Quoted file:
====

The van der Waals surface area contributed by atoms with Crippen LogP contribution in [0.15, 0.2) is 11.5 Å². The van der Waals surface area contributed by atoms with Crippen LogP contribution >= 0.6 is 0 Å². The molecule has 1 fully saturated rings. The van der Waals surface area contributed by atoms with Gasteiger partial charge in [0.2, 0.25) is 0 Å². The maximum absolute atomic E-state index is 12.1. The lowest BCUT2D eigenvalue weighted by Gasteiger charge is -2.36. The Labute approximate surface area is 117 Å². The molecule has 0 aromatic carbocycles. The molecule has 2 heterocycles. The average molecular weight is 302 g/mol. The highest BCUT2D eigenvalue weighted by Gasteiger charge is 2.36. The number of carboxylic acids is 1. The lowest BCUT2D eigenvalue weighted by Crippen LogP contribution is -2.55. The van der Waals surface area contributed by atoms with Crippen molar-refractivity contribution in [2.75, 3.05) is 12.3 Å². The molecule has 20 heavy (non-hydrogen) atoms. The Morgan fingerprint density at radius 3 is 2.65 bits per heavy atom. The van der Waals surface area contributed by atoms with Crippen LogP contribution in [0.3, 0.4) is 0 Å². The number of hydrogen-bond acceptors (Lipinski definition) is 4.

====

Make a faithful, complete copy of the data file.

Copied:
The van der Waals surface area contributed by atoms with Crippen LogP contribution in [0.15, 0.2) is 11.5 Å². The van der Waals surface area contributed by atoms with Crippen LogP contribution >= 0.6 is 0 Å². The molecule has 1 fully saturated rings. The van der Waals surface area contributed by atoms with Gasteiger partial charge in [0.2, 0.25) is 0 Å². The maximum absolute atomic E-state index is 12.1. The lowest BCUT2D eigenvalue weighted by Gasteiger charge is -2.36. The Labute approximate surface area is 117 Å². The molecule has 0 aromatic carbocycles. The molecule has 2 heterocycles. The average molecular weight is 302 g/mol. The highest BCUT2D eigenvalue weighted by Gasteiger charge is 2.36. The number of carboxylic acids is 1. The lowest BCUT2D eigenvalue weighted by Crippen LogP contribution is -2.55. The van der Waals surface area contributed by atoms with Crippen molar-refractivity contribution in [2.75, 3.05) is 12.3 Å². The molecule has 20 heavy (non-hydrogen) atoms. The Morgan fingerprint density at radius 3 is 2.65 bits per heavy atom. The van der Waals surface area contributed by atoms with Crippen LogP contribution in [0.3, 0.4) is 0 Å². The number of hydrogen-bond acceptors (Lipinski definition) is 4.